PostgreSQL, often simply Postgres, is an object-relational database management system (ORDBMS) with an emphasis on extensibility and on standards-compliance. As a database server, its primary function is to store data securely, supporting best practices, and to allow for retrieval at the request of other software applications. It can handle workloads ranging from small single-machine applications to large Internet-facing applications with many concurrent users.

PostgreSQL implements the majority of the SQL:2011 standard, is ACID-compliant and transactional (including most DDL statements) avoiding locking issues using multiversion concurrency control (MVCC), provides immunity to dirty reads and full serializability; handles complex SQL queries using many indexing methods that are not available in other databases; has updateable views and materialized views, triggers, foreign keys; supports functions and stored procedures, and other expandability, and has a large number of extensions written by third parties. In addition to the possibility of working with the major proprietary and open source databases, PostgreSQL supports migration from them, by its extensive standard SQL support and available migration tools. Proprietary extensions in databases such as Oracle can be emulated by built-in and third-party open source compatibility extensions. Recent versions also provide replication of the database itself for availability and scalability.

PostgreSQL is cross-platform and runs on many operating systems including Linux, FreeBSD, Solaris, and Microsoft Windows. Mac OS X, starting with OS X 10.7 Lion, has the server as its standard default database in the server edition, and PostgreSQL client tools in the desktop edition. The vast majority of Linux distributions have it available in supplied packages.

PostgreSQL is developed by the PostgreSQL Global Development Group, a diverse group of many companies and individual contributors. It is free and open-source software, released under the terms of the PostgreSQL License, a permissive free-software license. (Source: Wikipedia)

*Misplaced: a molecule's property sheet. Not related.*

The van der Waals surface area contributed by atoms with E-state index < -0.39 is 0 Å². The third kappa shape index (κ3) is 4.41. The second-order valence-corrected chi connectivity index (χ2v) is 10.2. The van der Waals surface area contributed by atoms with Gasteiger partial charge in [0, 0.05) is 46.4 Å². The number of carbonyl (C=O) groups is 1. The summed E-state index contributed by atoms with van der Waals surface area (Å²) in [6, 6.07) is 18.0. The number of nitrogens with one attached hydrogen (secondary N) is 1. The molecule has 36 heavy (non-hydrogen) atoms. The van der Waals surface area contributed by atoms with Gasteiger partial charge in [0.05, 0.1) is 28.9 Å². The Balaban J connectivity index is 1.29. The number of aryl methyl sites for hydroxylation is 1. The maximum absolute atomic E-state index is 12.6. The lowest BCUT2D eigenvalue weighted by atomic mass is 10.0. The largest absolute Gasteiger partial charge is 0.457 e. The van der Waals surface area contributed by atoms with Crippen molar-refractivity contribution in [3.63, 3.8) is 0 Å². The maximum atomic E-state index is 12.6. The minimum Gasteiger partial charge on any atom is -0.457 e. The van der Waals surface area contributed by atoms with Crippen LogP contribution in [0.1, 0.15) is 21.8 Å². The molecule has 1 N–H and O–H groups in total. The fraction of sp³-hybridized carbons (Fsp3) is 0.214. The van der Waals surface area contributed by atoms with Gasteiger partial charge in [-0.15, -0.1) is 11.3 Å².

sudo pkg install postgresql94-server


It is very important that you change the UID for the pgsql user (replace ip with the three digits after the last dot in your jail IP address, prepend zeros if necessary so that the final UID is always 5 digits. Ex. would be 70001, would be 70012, would be 70111)

sudo pw usermod pgsql -u 70ip
sudo chown -R pgsql /usr/local/pgsql

Then enable PostgreSQL, initialize the database, and start it

sudo sysrc postgresql_enable=YES
sudo service postgresql initdb
sudo service postgresql start

In order to login with pgAdmin under the pgsql username (so that you can administer the database) you have to set a password for that account and allow password based logins from anywhere (assuming you are connecting from multiple places). First, change to the pgsql account:

sudo su - pgsql

then connect to the postgres database

psql postgres

change the password

ALTER USER pgsql WITH PASSWORD 'replace_with_new_password';

quit psql


and return to your user account


Allowing logins from anywhere requires adding a line to pg_hba.conf. Open the file with

sudo ee /usr/local/pgsql/data/pg_hba.conf

and add the following line toward the bottom

host    all             all                  md5

and save and exit the file. This change requires a restart:

sudo service postgresql restart

Now you should be able to connect with pgAdmin or otherwise.

Running PostgreSQL in a jail

Note: you can only change these settings if you have access to the host system.
First, change a few parameters in sysctl.conf and loader.conf (this requires a reboot):

sudo vi /etc/sysctl.conf
sudo vi /boot/loader.conf

Finally, we still have to allow sysvipc in the jail. With qjail, this is achieved by running the following command (when the jail is stopped):

sudo qjail config -y jailname


PostgreSQL Documentation
PostgreSQL on Wikipedia

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